By Warren Taylor, BankMobile President
College is over. You have a job. It is time to start paying off your student loans. This blog post will not address all the various types of student loans (Federal, State, private sector, etc.) and their repayment terms – as that would be a very long blog! This article is more about how to pay off your loans as quickly and as cheaply as possible.
Should You Consolidate?
First, you may want to explore loan consolidation. This is where all your student loans are reviewed, with their different interest rates and repayment terms, and then paid off by consolidating them into just one new loan with one monthly payment. For many, this is a good way to go. Your overall interest rate may be reduced, thereby saving you money. It helps that you have one payment to make each month, instead of five loan payments all with different due dates. The only real danger to consolidating loans is that you may lose some benefits that some of your loans may have – like loan forgiveness, loan forbearance, etc.
Choosing the Best Loan Term for You
When choosing a loan term, picking the shortest repayment time in order to get the lowest interest rate may not make sense. Your rate will be lower, true, but your required monthly payment will also be very high. This high monthly payment may hurt your chances of getting other loans – like a mortgage because your “back end” ratio is too high (see my first blog on budgets for an explanation). Picking the longest term may not be wise either. True, your monthly payment will be low, but because you are taking so long to pay off the loan, you will pay the most in interest since the term is longer and your rate will be higher (typically the longer the repayment term, the higher the interest rate). Just when you thought you were “getting” how this loan repayment term thing worked, I need to add another complication. It’s based on rewards. If a 10 year repayment term has a 5% rate, and a 15 year term has a 10% rate, it may be in your best interest to take advantage of the shorter loan term because your interest rate is cut in half. We would be happy to help our BankMobile customers with this decision – just give us a call.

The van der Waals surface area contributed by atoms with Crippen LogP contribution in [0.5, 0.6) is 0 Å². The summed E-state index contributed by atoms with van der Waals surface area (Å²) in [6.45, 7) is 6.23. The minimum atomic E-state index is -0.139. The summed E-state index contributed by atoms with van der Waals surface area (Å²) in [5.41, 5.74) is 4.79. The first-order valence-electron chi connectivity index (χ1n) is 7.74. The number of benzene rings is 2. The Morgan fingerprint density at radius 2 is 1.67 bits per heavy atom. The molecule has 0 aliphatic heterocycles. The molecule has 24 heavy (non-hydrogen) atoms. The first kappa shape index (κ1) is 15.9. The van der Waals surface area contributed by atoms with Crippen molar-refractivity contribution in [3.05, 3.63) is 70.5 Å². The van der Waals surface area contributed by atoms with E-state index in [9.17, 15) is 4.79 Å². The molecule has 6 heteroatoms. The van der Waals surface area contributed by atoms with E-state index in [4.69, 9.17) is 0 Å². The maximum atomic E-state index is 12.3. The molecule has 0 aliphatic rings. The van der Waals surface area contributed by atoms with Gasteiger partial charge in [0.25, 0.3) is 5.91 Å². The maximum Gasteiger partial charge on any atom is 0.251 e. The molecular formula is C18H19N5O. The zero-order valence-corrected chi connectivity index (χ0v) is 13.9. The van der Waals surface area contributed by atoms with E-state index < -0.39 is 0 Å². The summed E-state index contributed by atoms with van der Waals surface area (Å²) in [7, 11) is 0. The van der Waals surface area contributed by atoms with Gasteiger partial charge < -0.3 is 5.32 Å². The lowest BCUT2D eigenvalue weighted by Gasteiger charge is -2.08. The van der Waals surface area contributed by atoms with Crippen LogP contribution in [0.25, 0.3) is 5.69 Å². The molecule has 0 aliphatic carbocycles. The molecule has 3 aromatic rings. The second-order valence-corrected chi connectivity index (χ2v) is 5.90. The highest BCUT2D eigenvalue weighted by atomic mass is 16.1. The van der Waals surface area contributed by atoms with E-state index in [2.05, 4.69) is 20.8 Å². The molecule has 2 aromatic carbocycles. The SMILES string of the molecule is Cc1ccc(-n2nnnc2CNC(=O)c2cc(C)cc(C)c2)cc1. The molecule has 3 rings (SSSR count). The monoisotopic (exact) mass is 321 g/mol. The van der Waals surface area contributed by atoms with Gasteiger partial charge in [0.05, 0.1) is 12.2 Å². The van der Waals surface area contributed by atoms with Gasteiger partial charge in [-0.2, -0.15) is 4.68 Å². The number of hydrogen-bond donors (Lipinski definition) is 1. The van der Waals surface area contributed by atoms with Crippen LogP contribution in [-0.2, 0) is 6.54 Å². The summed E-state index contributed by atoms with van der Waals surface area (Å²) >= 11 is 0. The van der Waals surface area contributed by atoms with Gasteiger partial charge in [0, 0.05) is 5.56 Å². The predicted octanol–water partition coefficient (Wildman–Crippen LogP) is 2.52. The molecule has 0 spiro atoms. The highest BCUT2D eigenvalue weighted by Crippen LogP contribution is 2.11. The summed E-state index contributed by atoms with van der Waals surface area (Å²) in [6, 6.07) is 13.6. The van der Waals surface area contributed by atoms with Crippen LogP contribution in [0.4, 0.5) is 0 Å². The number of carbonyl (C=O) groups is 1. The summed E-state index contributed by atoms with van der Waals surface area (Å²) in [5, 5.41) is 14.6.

How to Repay Your Student Loan Off Faster
Let’s get to repaying your loan – and sharing some “tricks” on how to repay a loan faster. The average college student graduates owing $27,000 in debt. This is the amount of the loan in our example. Most loan program terms range from 10 to 25 years – consolidated loans have some shorter terms as well. Your monthly payment for a 10 year loan, at 7% interest, on $27,000 would be $313.49. If you pay an extra $24.18 a month, you will shave a full year off your loan – paying it off in 9 years instead of 10! Making this slightly higher monthly payment will save you over $1,150 during the life of the loan. I use the iOS app “Loan Calculator – What If?” to calculate loan payments.